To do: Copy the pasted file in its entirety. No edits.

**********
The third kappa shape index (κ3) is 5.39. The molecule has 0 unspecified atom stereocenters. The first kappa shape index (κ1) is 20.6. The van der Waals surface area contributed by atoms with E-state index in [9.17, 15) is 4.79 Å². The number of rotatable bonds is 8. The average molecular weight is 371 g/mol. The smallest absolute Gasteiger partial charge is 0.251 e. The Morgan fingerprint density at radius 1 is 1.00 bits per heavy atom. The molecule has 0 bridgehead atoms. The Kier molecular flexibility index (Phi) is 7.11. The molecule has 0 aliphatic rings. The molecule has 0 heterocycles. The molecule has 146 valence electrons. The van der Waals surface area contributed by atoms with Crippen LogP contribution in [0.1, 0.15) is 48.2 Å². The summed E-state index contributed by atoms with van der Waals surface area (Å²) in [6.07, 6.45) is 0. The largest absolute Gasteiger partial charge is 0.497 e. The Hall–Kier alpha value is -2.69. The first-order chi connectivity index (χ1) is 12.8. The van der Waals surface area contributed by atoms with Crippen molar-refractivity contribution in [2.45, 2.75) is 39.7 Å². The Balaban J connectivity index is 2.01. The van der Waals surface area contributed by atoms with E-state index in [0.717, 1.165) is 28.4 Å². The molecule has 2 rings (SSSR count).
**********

The third kappa shape index (κ3) is 5.39. The molecule has 0 unspecified atom stereocenters. The first kappa shape index (κ1) is 20.6. The van der Waals surface area contributed by atoms with E-state index in [9.17, 15) is 4.79 Å². The number of rotatable bonds is 8. The average molecular weight is 371 g/mol. The smallest absolute Gasteiger partial charge is 0.251 e. The Morgan fingerprint density at radius 1 is 1.00 bits per heavy atom. The molecule has 0 bridgehead atoms. The Kier molecular flexibility index (Phi) is 7.11. The molecule has 0 aliphatic rings. The molecule has 0 heterocycles. The molecule has 146 valence electrons. The van der Waals surface area contributed by atoms with Crippen LogP contribution in [0.1, 0.15) is 48.2 Å². The summed E-state index contributed by atoms with van der Waals surface area (Å²) in [6.07, 6.45) is 0. The largest absolute Gasteiger partial charge is 0.497 e. The Hall–Kier alpha value is -2.69. The first-order chi connectivity index (χ1) is 12.8. The van der Waals surface area contributed by atoms with Crippen molar-refractivity contribution in [2.45, 2.75) is 39.7 Å². The Balaban J connectivity index is 2.01. The van der Waals surface area contributed by atoms with E-state index in [0.717, 1.165) is 28.4 Å². The molecule has 2 rings (SSSR count).